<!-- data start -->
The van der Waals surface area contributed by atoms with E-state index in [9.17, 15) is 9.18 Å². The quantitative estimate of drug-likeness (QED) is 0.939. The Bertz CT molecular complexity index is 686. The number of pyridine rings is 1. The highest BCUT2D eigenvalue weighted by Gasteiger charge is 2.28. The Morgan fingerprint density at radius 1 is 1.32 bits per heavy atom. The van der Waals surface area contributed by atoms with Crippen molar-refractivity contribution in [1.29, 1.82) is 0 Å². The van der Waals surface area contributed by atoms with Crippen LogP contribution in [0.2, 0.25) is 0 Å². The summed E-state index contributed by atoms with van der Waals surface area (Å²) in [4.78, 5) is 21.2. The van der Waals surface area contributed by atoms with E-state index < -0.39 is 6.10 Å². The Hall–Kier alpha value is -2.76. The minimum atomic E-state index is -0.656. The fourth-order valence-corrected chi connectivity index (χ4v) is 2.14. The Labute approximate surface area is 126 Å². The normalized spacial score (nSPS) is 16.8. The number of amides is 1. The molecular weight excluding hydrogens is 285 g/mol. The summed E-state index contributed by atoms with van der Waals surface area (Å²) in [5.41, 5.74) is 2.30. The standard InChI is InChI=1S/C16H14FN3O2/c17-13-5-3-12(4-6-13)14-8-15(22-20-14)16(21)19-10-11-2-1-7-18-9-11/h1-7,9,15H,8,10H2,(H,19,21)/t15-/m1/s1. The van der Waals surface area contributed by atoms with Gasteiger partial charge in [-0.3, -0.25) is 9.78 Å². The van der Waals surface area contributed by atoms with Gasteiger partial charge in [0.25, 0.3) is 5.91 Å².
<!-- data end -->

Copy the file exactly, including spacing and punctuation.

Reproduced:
The van der Waals surface area contributed by atoms with E-state index in [9.17, 15) is 9.18 Å². The quantitative estimate of drug-likeness (QED) is 0.939. The Bertz CT molecular complexity index is 686. The number of pyridine rings is 1. The highest BCUT2D eigenvalue weighted by Gasteiger charge is 2.28. The Morgan fingerprint density at radius 1 is 1.32 bits per heavy atom. The van der Waals surface area contributed by atoms with Crippen molar-refractivity contribution in [1.29, 1.82) is 0 Å². The van der Waals surface area contributed by atoms with Crippen LogP contribution in [0.2, 0.25) is 0 Å². The summed E-state index contributed by atoms with van der Waals surface area (Å²) in [4.78, 5) is 21.2. The van der Waals surface area contributed by atoms with E-state index < -0.39 is 6.10 Å². The Hall–Kier alpha value is -2.76. The minimum atomic E-state index is -0.656. The fourth-order valence-corrected chi connectivity index (χ4v) is 2.14. The Labute approximate surface area is 126 Å². The normalized spacial score (nSPS) is 16.8. The number of amides is 1. The molecular weight excluding hydrogens is 285 g/mol. The summed E-state index contributed by atoms with van der Waals surface area (Å²) in [5.41, 5.74) is 2.30. The standard InChI is InChI=1S/C16H14FN3O2/c17-13-5-3-12(4-6-13)14-8-15(22-20-14)16(21)19-10-11-2-1-7-18-9-11/h1-7,9,15H,8,10H2,(H,19,21)/t15-/m1/s1. The van der Waals surface area contributed by atoms with Gasteiger partial charge in [-0.3, -0.25) is 9.78 Å². The van der Waals surface area contributed by atoms with Gasteiger partial charge in [0.25, 0.3) is 5.91 Å².